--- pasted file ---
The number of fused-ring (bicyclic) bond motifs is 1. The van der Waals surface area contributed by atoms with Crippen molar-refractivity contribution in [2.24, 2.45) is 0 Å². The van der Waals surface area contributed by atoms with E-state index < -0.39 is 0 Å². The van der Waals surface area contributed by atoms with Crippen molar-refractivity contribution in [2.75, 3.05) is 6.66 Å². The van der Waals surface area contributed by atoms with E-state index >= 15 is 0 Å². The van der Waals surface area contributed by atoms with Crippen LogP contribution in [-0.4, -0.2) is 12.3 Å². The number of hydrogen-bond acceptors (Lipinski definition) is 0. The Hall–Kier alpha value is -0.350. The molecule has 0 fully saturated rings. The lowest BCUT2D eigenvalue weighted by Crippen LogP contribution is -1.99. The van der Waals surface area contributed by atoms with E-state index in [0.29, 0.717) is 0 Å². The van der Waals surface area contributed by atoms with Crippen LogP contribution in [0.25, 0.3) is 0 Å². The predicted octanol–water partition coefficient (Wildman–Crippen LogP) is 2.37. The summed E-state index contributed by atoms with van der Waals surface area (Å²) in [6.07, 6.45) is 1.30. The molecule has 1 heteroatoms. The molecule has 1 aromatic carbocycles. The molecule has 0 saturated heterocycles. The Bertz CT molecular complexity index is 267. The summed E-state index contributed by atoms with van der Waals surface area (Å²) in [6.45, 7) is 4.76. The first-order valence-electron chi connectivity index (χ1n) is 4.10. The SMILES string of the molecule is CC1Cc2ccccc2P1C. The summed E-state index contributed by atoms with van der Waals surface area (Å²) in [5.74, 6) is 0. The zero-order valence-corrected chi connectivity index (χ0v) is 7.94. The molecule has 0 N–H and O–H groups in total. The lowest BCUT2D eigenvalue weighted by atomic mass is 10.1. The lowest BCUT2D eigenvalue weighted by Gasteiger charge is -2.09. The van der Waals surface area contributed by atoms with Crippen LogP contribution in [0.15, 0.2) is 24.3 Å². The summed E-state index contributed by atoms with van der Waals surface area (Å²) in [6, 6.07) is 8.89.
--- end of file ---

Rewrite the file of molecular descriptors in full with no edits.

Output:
The number of fused-ring (bicyclic) bond motifs is 1. The van der Waals surface area contributed by atoms with Crippen molar-refractivity contribution in [2.24, 2.45) is 0 Å². The van der Waals surface area contributed by atoms with E-state index < -0.39 is 0 Å². The van der Waals surface area contributed by atoms with Crippen molar-refractivity contribution in [2.75, 3.05) is 6.66 Å². The van der Waals surface area contributed by atoms with E-state index >= 15 is 0 Å². The van der Waals surface area contributed by atoms with Crippen LogP contribution in [-0.4, -0.2) is 12.3 Å². The number of hydrogen-bond acceptors (Lipinski definition) is 0. The Hall–Kier alpha value is -0.350. The molecule has 0 fully saturated rings. The lowest BCUT2D eigenvalue weighted by Crippen LogP contribution is -1.99. The van der Waals surface area contributed by atoms with E-state index in [0.29, 0.717) is 0 Å². The van der Waals surface area contributed by atoms with Crippen LogP contribution in [0.25, 0.3) is 0 Å². The predicted octanol–water partition coefficient (Wildman–Crippen LogP) is 2.37. The summed E-state index contributed by atoms with van der Waals surface area (Å²) in [6.07, 6.45) is 1.30. The molecule has 1 heteroatoms. The molecule has 1 aromatic carbocycles. The molecule has 0 saturated heterocycles. The Bertz CT molecular complexity index is 267. The summed E-state index contributed by atoms with van der Waals surface area (Å²) in [6.45, 7) is 4.76. The first-order valence-electron chi connectivity index (χ1n) is 4.10. The SMILES string of the molecule is CC1Cc2ccccc2P1C. The summed E-state index contributed by atoms with van der Waals surface area (Å²) in [5.74, 6) is 0. The zero-order valence-corrected chi connectivity index (χ0v) is 7.94. The molecule has 0 N–H and O–H groups in total. The lowest BCUT2D eigenvalue weighted by atomic mass is 10.1. The lowest BCUT2D eigenvalue weighted by Gasteiger charge is -2.09. The van der Waals surface area contributed by atoms with Crippen LogP contribution in [0.15, 0.2) is 24.3 Å². The summed E-state index contributed by atoms with van der Waals surface area (Å²) in [6, 6.07) is 8.89.